Martin Circus is a French rock group formed in 1969. They are best-known for their single “Disco Circus,” released in 1978 in France and licensed by in the US by Prelude Records label, which commissioned additional remixes by New York-based French expat François Kevorkian.

Disco Circus (1978) – Martin Circus

Released as an album and a twelve inch single on the New York Prelude record label, Disco Circus by French outfit Martin Circus which first came to my attention as a favourite of the Detroit techno artists such as Juan Atkins and Derrick May (who listed it as his top 5 record in the late eighties). It is an example of the cross-fertilization of the European and North American disco markets of the late 1970s. Other examples of which are Orlando Riva Sound‘s Moon Boots single which was released on the American imprint Salsoul records

See French disco.

RIP John Updike (1932 – 2009)

John Updike (1932 – 2009) dies. I have never read anything by him. My only memory remotely connected to the physical me is a foreign professor who came to teach us English at the HIVT, where I studied for translator.

He described a scene in one of Updike’s Rabbit novel sequence in which the main character inserts a gold coin into the vagina of his partner, Janice.

I was instantly put off by the scene, although I am not naturally aversed by debauchery.

The whole story was described by this teacher as terribly a middle-class everyman, perhaps best described in Europe as the petit bourgeois who was a fan of the work of Jacques Brel, one who was laughed at by Brel despite (or perhaps, because) being a fan. It is a character I find difficult to indentify with.

For a writer of such fame, it is strange that so few of his works have been adapted for film (see unfilmability), is this due to the aforementioned unfilmability or just that no filmmaker was inspired enough by the stories of Updike?

From IMDb:

  • (6.30) – The Witches of Eastwick (1987)
  • (6.24) – Too Far to Go (1979) (TV)
  • (6.22) – The Roommate (1985) (TV)
  • (5.43) – Rabbit, Run (1970)
  • (5.38) – A & P (1996)
(The films are preceded by their IMDb scores which are a fairly reliable assessment of tastes.)

The Witches of Eastwick is Updike’s most famous work in filmland (it is far too easy for a writer to be famous in bookland, one has to research every artist outside of his own domain to assess future longevity). In 1987, the novel was adapted into a film starring Jack Nicholson as Darryl, Cher as Alexandra, Susan Sarandon as Jane, and Michelle Pfeiffer as Sukie.

I have fond memories of The Witches of Eastwick:

[Youtube=http://www.youtube.com/watch?v=nHVIv-hSg14]

The previous excerpt on the war of the sexes

Jack Nicholson to Cher:

“Scale against size. … You see! Women are in touch with different things. … I see men running around trying to put their dicks into everything … trying to make something happen, but it’s women who are the source. The only power, nature, birth, rebirth … cliché … cliché … but true.”

… even sounds surprisingly Paglia at her most chthonic.

Introducing Iliazd

Espantapajaros - Oliverio Girondo by Iliazd

Espantapajaros – Oliverio Girondo

Jahsonic added this as a favorite on 27 Jan 09.

A Journey Round My Skull added this as a favorite on 26 Jan 09.

AJRMS found this on the incredible flickr photostream of Iliazd.

Iliazd is the compiler of the following photostream[1], in its own words interested in “art, architecture, books and the Kabbalah,” with a special focus on various subdocumented avant-gardes.

Its name is probably inspired by Georgian writer Ilia Zdanevich, who adopted the pseudonym Iliazd in 1919.

Ilia Mikhailovich Zdanevich (April 21, 1894December 25, 1975, Georgian ილია ზდანევიჩი) was a Georgian writer and artist associated with the Dada movement. He was born in Tbilisi, to a Polish father and a Georgian mother. His father was a French teacher, and his mother, V. Gamkrelidze, was a pianist and student of P. Tchaikovsky. In 1919 he adopted the pseudonym Iliazd. Zdanevich’s 1923 poster for his and Tristan Tzara‘s Soirée du coeur à barbe [Evening of the bearded heart] is a widely-known example of avant-garde typography and graphic design. Ilia Zdanevich died in Paris.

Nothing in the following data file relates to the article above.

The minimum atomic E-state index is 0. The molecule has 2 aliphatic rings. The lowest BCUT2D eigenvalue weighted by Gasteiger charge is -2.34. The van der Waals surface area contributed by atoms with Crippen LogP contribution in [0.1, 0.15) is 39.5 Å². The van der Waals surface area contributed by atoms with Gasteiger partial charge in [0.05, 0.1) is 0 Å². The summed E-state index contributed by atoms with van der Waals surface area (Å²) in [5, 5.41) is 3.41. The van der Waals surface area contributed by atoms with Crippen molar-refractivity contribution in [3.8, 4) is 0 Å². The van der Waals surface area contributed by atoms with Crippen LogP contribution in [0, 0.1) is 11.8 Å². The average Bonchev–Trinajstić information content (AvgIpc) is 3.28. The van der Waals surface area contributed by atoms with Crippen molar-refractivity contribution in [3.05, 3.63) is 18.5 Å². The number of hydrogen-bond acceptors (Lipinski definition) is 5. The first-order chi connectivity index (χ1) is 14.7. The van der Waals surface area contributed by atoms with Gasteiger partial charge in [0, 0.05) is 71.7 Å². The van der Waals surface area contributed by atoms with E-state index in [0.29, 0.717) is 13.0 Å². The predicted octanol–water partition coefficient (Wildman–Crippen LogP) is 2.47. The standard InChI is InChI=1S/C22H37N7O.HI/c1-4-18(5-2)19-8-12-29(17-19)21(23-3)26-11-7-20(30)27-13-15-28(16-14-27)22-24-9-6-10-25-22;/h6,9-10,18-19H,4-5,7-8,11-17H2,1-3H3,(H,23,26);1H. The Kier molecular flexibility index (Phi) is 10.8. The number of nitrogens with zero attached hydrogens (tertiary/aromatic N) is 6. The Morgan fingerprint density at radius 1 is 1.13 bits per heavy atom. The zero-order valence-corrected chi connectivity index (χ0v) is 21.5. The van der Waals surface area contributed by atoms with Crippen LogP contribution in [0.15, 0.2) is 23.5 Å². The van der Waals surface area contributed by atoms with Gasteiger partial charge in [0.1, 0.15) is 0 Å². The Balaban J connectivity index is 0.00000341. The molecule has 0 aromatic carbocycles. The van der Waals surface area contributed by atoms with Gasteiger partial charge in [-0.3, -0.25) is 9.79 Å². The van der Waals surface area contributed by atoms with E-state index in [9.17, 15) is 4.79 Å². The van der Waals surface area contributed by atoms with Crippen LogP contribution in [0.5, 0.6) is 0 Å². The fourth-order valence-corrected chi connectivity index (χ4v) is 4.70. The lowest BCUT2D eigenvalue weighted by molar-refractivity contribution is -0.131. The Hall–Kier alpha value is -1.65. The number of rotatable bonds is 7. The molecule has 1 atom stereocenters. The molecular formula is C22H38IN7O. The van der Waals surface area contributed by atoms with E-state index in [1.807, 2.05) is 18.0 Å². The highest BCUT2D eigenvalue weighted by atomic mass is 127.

RIP Charles H. Schneer 1920-2009

RIP Charles H. Schneer, 88, American film producer

[Youtube=http://www.youtube.com/watch?v=5yYeZMx1Y7U]

skeleton scene in Jason and the Argonauts

Charles H. Schneer (1920 – January 21, 2009) was a film producer most widely known for working with special effects pioneer, Ray Harryhausen, best-known for producing films such as The Seventh Voyage of Sinbad and Jason and the Argonauts.

The sequence in which seven animated skeletons (see above) rise from the earth and attack Jason and his comrades is widely considered to be among the greatest achievements of motion picture special effects.

Jason and the Argonauts is World Cinema Classic #81.

John Belushi @60

John Belushi, American actor (19491982)

[Youtube=http://www.youtube.com/watch?v=0VstaFz_ZPg&]

A Youtube tribute to Belushi set to the RamonesMy Brain Is Hanging Upside Down (Bonzo Goes to Bitburg)“.

John Belushi would have celebrated his 60th birthday today, had he not died from a drug overdose in 1982, aged only 33.

John Adam Belushi (19491982) was an American comedian, actor and musician, notable for his work on Saturday Night Live, National Lampoon’s Animal House, and The Blues Brothers.

Happy birthday Sonny Chiba

Sonny Chiba, Japanese actor and martial artist celebrates his 70th birthday today.

Sonny Chiba was brought to the attention of mainstream international audiences by Quentin Tarantino. Before that, he was known to the martial arts film crowd for his film The Street Fighter.

I am fascinated by street fights, so were the Rolling Stones and the track “Street Fighting Man[1] is considered by many their most political track. I suppose in a Debordian way.

[Youtube=http://www.youtube.com/watch?v=8LYT4JC2dd4]

Opening credits of Karate Kiba

Sonny Chiba is connected to the pseudobiblical passageEzekiel 25:17” by way of Pulp Fiction.

“The path of the righteous man is beset on all sides by the iniquities of the selfish and the tyranny of evil men. Blessed is he who in the name of charity and goodwill shepherds the weak through the valley of darkness, for he is truly his brother’s keeper and the finder of lost children. And I will strike down upon thee with great vengeance and furious anger those who attempt to poison and destroy my brothers. And you will know my name is the Lord when I lay my vengeance upon thee.”

Tarantino had borrowed this text from Chiba’s Karate Kiba[2].

As to me, for martial artist I prefer Bruce Lee as I’ve seen him in The Tenant and my Chiba as “Cheeba Cheeba“.